DEAR READERS: The current coronavirus pandemic caused by the SARS-CoV-2 virus is responsible for over 6 million deaths worldwide and millions of other people with chronic health consequences.
Some virologists contend that scientists genetically engineered this virus to have a "gain in function" -- that is, to become more contagious -- which is a common step in the vaccine development process. But its most likely original source is from infected animals being handled and killed for human consumption in live markets where cold storage is not available.
My main concern is that agencies have not yet taken any significant steps to prevent future pandemics from zoonotic (animal-to-human) diseases by seeking international prohibitions on wildlife trade and live markets. We must also seek a rapid phasing-out of CAFOs (confined animal feed operations, or factory farms), especially of pigs, poultry and COVID-19-susceptible mink. Deer and "trophy" game operations, especially of white-tail deer, who are very susceptible to this virus, are also on the list. New zoonotic diseases will evolve, which will not be prevented by our current vaccines.
Let us hope that the bipartisan legislation introduced in November 2021 by U.S. Sens. Chris Coons and Rob Portman to combat international wildlife trafficking and strengthen interagency efforts to tackle the issue will be quickly passed.
We humans must, as a population of nearly 8 billion (which many ecologists see as a global infestation), change our eating and breeding habits. We can begin with better family planning and the rapid adoption of nutritious plant-based diets to reduce our depredation and dependence on animals, wild and domesticated, as a source of food. The U.N. Intergovernmental Panel on Climate Change is now also urging adoption of plant-based diets as a significant step to help reduce climate change.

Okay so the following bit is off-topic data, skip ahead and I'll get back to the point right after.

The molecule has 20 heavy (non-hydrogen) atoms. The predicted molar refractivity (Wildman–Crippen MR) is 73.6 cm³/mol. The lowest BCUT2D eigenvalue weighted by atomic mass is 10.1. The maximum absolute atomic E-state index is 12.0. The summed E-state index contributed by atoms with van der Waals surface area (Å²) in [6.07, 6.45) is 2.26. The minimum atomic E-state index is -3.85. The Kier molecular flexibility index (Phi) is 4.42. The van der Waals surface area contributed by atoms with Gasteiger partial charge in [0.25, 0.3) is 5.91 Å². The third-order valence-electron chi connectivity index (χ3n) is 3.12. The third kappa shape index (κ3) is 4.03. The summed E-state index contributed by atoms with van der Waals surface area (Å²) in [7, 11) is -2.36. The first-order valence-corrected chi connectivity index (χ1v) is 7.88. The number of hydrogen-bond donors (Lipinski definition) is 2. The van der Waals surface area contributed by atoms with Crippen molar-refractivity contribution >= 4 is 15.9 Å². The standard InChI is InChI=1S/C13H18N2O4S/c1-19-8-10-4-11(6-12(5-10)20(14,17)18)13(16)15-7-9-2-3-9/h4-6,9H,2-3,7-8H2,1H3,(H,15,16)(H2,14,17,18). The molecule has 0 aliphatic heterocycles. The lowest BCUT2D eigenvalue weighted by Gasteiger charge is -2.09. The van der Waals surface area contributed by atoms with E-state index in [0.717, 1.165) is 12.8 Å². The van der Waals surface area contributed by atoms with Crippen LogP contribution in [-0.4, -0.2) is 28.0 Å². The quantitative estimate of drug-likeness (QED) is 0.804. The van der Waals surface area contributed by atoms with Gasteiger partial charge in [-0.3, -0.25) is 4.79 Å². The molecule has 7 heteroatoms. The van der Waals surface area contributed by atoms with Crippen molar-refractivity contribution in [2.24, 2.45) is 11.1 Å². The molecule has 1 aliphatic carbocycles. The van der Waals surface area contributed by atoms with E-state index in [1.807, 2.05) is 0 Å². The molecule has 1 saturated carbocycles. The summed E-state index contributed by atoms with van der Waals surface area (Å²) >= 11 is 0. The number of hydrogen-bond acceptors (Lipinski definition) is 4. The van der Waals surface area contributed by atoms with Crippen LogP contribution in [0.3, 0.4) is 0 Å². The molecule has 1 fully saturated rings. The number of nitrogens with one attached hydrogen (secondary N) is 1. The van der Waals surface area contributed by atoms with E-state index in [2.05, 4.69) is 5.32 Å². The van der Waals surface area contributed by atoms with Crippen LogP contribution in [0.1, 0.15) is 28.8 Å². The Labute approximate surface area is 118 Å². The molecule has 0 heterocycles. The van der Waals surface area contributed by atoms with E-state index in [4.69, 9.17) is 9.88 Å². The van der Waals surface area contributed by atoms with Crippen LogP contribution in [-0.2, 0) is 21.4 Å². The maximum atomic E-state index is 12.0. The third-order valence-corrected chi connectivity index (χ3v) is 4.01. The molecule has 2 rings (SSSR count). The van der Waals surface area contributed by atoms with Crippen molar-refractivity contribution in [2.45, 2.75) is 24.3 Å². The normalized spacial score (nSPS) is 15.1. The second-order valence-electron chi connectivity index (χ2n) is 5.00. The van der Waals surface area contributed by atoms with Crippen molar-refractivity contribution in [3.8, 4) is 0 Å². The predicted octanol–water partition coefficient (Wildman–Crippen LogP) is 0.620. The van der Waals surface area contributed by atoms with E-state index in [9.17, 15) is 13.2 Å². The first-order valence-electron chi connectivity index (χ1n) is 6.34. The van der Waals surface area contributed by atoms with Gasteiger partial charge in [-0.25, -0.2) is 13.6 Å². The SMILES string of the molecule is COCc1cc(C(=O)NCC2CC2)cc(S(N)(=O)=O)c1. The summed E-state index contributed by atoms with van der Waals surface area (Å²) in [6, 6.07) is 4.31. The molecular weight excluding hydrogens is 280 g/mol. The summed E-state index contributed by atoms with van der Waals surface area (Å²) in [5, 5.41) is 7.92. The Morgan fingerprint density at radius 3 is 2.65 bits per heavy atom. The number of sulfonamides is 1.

DEAR DR. FOX: I just want to ask if you can help me with my pit bull, who has been diagnosed with chronic kidney disease. She is 11 years old and weighs about 48 pounds. She is on pain meds, antibiotics and nausea medicine, and she loves to ride in the car and be held.
I would like to know what I should feed her and how I can get her to drink water. The vet said she only has a week or so left, but she is not giving up, and I'm not going to, either. -- M.R., Trenton, New Jersey
DEAR M.R.: I am saddened to hear about the plight of your canine companion. In my opinion, more might be done to improve her condition, including intravenous and subcutaneous administration of electrolytes. Given under the skin, such treatment is a cheap and effective form of dialysis for dogs and cats with failing kidneys.
For more, see this article on my website: drfoxonehealth.com/post/care-for-dogs-cats-with-chronic-kidney-disease.
Keep me posted as to your progress. Above all, provide lots of TLC and a gentle full-body massage twice daily, as per my book "The Healing Touch for Dogs."
(Send all mail to email@example.com or to Dr. Michael Fox in care of Andrews McMeel Syndication, 1130 Walnut St., Kansas City, MO 64106. The volume of mail received prohibits personal replies, but questions and comments of general interest will be discussed in future columns.
Visit Dr. Fox’s website at DrFoxOneHealth.com.)